Create your strategy. Having a financial strategy in place – complete with objectives and action steps – will help put your future into clear focus. You might consider working with a qualified financial professional to help you put together a strategy to achieve your individual goals.

Build your knowledge. The more you know about spending, saving and investing, the farther your knowledge will take you in attaining your aspirations. Take time to read financial publications, such as The Wall Street Journal, attend seminars, and research online resources to build your financial knowledge. Incidentally, the 2006 Money Maladies study showed that the majority failed to correctly answer 60 percent of the study’s questions pertaining to financial knowledge. (Northwestern Mutual, Money Maladies Financial Matters Study, March 2006) It may be eye-opening to gauge your own financial knowledge and see how you match up by taking the same test at

Use the power of investing. The sooner you begin saving, the more time your money has to grow. Gains build yearly thanks to compounding – a good strategy for accumulating wealth. Also, contributing money to retirement accounts, such as a 401(k) gives you an immediate tax deduction, tax-deferred growth on your savings, and often a matching contribution from your company.

While there’s no rule of thumb when it comes to securing a financially comfortable retirement, there is one common thread for everyone to follow: Taking action now will help keep your financial goals on track and make a positive difference in your financial future.

Nitesh Patel is a financial representative with the Northwestern Mutual Financial Network based in Clearwater for The Northwestern Mutual Life Insurance Company, Milwaukee, Wisconsin). To reach Patel, call (727) 799-3007 or e-mail

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Kamlesh Patel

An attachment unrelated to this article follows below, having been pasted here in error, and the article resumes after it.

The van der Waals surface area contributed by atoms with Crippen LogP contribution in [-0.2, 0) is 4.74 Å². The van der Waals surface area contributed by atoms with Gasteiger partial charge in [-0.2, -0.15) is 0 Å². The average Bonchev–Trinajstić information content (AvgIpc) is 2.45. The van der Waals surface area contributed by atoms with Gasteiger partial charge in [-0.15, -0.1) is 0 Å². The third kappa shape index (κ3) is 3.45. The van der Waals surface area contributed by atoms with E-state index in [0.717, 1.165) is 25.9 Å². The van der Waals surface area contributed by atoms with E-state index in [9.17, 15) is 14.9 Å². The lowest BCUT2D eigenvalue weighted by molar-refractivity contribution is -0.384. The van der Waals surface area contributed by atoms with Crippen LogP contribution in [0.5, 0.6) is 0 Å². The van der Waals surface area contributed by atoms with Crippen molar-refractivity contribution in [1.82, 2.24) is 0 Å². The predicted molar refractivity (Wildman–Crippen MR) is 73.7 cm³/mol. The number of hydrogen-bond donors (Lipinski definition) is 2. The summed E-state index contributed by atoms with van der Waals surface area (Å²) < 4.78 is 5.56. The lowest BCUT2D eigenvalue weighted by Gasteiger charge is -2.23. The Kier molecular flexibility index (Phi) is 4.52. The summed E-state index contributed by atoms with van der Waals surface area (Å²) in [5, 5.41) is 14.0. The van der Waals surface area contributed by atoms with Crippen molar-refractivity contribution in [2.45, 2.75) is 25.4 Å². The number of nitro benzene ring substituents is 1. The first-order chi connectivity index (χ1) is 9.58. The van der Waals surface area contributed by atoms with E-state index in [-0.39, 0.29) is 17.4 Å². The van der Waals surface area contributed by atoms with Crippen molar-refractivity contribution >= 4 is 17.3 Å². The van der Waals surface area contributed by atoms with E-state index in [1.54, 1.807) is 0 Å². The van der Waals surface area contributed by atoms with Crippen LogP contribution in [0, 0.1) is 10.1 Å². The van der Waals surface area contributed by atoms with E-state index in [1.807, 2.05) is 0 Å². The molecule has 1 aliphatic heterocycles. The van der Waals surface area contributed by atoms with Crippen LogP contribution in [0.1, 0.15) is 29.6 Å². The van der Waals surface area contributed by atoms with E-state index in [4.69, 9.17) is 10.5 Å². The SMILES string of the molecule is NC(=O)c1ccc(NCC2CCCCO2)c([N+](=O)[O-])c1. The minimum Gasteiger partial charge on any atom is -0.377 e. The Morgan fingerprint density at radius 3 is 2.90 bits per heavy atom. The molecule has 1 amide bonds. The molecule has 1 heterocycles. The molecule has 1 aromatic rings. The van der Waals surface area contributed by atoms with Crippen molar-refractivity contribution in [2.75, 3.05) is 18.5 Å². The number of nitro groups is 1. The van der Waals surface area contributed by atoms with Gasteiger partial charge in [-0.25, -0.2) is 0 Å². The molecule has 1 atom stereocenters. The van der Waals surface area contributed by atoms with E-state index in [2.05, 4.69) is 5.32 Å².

CRUNCHING ‘EM NUMBERS: how long should you keep tax records?


One question that clients often ask is how long they should keep their tax records. While this seems like a simple question, the answer isn’t simple. It depends on what item in the tax return the records support.

For example, records that support itemized deductions, such as mortgage interest statements, property tax bills, statements detailing contributions to charity, or any other records that support a deduction, should be retained for seven years. That’s because the IRS can audit your return for up to three years after it’s filed and up to six years if you underreport income. So to be on the safe side, keep records supporting your tax return for seven years.

If you own property or businesses in more than one state, check the statute of limitations in each state since some are longer than the federal statute. Save copies of the tax returns themselves permanently because you might need information in the returns for other purposes.

Items that support deductions on Schedules C (business), E (rental), F (farm) and other schedules also need to use the seven-year rule. Actual receipts should be kept, as well as supporting documentation such as cancelled checks. IRS rules require “contemporaneous records,” which means that regularly maintained log books and diaries can be used as supporting documentation as well.

Items purchased that are depreciated rather than expensed need their receipts and supporting documentation to be retained for a longer period of time. These items require documentation to be kept for seven years beyond the year in which the item was disposed, sold, abandoned, or otherwise removed from service.

Capital transactions reported on Schedule D require supporting documentation such as brokerage statements, purchase and sales confirmations, dividend reinvestment statements, etc., to be kept for seven years beyond the year in which the stock or other investment property was sold.

With today’s technology, records can be stored electronically, as long as they can be readily produced for the IRS. So you can store many documents in relatively little space.

the irs has rules on borrowing money from your corporation